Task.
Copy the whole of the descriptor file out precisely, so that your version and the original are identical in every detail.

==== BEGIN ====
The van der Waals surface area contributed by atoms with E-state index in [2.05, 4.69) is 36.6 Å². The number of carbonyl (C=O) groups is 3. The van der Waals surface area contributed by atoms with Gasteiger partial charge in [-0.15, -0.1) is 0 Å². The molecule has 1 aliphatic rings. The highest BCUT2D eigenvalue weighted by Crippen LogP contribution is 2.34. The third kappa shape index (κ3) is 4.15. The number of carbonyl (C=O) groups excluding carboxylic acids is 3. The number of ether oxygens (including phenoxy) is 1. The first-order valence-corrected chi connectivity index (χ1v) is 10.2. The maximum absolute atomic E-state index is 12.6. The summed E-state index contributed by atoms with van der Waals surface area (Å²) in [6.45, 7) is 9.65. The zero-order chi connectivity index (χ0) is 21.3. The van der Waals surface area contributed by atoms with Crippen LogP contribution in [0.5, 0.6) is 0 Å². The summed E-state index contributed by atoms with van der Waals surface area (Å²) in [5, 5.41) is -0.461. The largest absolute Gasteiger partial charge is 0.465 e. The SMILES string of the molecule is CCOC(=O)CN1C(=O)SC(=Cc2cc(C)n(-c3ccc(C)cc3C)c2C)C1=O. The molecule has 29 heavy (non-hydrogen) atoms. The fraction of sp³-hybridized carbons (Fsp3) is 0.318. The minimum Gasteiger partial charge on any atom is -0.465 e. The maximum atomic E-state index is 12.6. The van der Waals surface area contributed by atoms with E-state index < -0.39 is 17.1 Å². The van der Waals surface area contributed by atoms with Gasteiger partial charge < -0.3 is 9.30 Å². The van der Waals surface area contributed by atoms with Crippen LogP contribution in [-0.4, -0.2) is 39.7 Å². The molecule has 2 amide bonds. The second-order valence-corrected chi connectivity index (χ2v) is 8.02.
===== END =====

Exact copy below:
The van der Waals surface area contributed by atoms with E-state index in [2.05, 4.69) is 36.6 Å². The number of carbonyl (C=O) groups is 3. The van der Waals surface area contributed by atoms with Gasteiger partial charge in [-0.15, -0.1) is 0 Å². The molecule has 1 aliphatic rings. The highest BCUT2D eigenvalue weighted by Crippen LogP contribution is 2.34. The third kappa shape index (κ3) is 4.15. The number of carbonyl (C=O) groups excluding carboxylic acids is 3. The number of ether oxygens (including phenoxy) is 1. The first-order valence-corrected chi connectivity index (χ1v) is 10.2. The maximum absolute atomic E-state index is 12.6. The summed E-state index contributed by atoms with van der Waals surface area (Å²) in [6.45, 7) is 9.65. The zero-order chi connectivity index (χ0) is 21.3. The van der Waals surface area contributed by atoms with Crippen LogP contribution in [0.5, 0.6) is 0 Å². The summed E-state index contributed by atoms with van der Waals surface area (Å²) in [5, 5.41) is -0.461. The largest absolute Gasteiger partial charge is 0.465 e. The SMILES string of the molecule is CCOC(=O)CN1C(=O)SC(=Cc2cc(C)n(-c3ccc(C)cc3C)c2C)C1=O. The molecule has 29 heavy (non-hydrogen) atoms. The fraction of sp³-hybridized carbons (Fsp3) is 0.318. The minimum Gasteiger partial charge on any atom is -0.465 e. The maximum atomic E-state index is 12.6. The van der Waals surface area contributed by atoms with E-state index < -0.39 is 17.1 Å². The van der Waals surface area contributed by atoms with Gasteiger partial charge < -0.3 is 9.30 Å². The van der Waals surface area contributed by atoms with Crippen LogP contribution in [-0.4, -0.2) is 39.7 Å². The molecule has 2 amide bonds. The second-order valence-corrected chi connectivity index (χ2v) is 8.02.